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Why do both fission and fusion release energy?

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The power to answer this question lies in Einstein’s famous equation.

Asked by: Henry Parr, Bristol


Nuclear fission involves splitting atomic nuclei, and is the process used in nuclear power stations. Fusion, as its name suggests, involves fusing nuclei and is the power source of the stars. While both fission and fusion release energy, the process and amount is very different.

Fission exploits the instability of nuclei of heavy elements like uranium, which can be split using neutrons, producing fragments with a lower total mass. The difference appears as energy – courtesy of E=mc² – which is carried away by fast-moving neutrons.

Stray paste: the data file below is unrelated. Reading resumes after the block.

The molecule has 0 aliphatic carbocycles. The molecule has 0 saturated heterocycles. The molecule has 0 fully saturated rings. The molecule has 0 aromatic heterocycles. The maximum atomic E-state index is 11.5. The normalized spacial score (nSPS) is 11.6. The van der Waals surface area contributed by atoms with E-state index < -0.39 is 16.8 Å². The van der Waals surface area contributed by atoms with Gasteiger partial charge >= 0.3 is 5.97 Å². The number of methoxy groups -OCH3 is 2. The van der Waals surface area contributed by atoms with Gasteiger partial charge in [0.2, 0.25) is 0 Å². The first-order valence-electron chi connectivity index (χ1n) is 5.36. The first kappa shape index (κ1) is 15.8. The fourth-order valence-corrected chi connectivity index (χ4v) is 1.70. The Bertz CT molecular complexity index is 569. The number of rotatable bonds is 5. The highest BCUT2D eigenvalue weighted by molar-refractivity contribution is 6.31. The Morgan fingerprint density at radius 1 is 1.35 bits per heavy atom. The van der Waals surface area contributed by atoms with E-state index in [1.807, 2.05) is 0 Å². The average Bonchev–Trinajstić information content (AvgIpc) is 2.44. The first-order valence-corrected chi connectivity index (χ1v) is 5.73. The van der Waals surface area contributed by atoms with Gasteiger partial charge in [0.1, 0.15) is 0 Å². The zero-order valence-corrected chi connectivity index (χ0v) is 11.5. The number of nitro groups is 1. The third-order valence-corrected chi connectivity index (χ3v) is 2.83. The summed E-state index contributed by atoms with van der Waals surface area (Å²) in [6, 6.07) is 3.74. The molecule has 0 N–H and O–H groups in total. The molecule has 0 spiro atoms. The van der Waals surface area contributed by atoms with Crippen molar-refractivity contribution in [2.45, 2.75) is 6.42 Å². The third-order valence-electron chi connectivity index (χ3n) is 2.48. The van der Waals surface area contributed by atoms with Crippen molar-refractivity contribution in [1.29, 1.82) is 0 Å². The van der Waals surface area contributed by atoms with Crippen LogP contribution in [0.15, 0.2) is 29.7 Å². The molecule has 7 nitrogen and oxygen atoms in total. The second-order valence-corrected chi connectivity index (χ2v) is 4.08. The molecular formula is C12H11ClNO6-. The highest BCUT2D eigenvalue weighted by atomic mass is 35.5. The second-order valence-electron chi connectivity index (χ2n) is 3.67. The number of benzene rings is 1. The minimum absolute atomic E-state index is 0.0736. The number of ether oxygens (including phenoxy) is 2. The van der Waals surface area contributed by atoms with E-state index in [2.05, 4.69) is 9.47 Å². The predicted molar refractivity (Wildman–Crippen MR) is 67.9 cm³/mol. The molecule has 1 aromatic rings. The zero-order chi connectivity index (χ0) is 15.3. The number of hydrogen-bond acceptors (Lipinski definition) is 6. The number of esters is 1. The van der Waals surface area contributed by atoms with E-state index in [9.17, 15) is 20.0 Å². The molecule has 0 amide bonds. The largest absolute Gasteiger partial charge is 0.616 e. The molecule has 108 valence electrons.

In contrast, fusion involves ramming together nuclei of light elements like hydrogen so violently they fuse together, producing fresh nuclei plus neutrons. Again, the lower mass of the fusion products is turned into energy via Einstein’s famous equation, but over 10 times the amount produced by fission for each gram of ‘fuel’.

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Robert is a science writer and visiting professor of science at Aston University.


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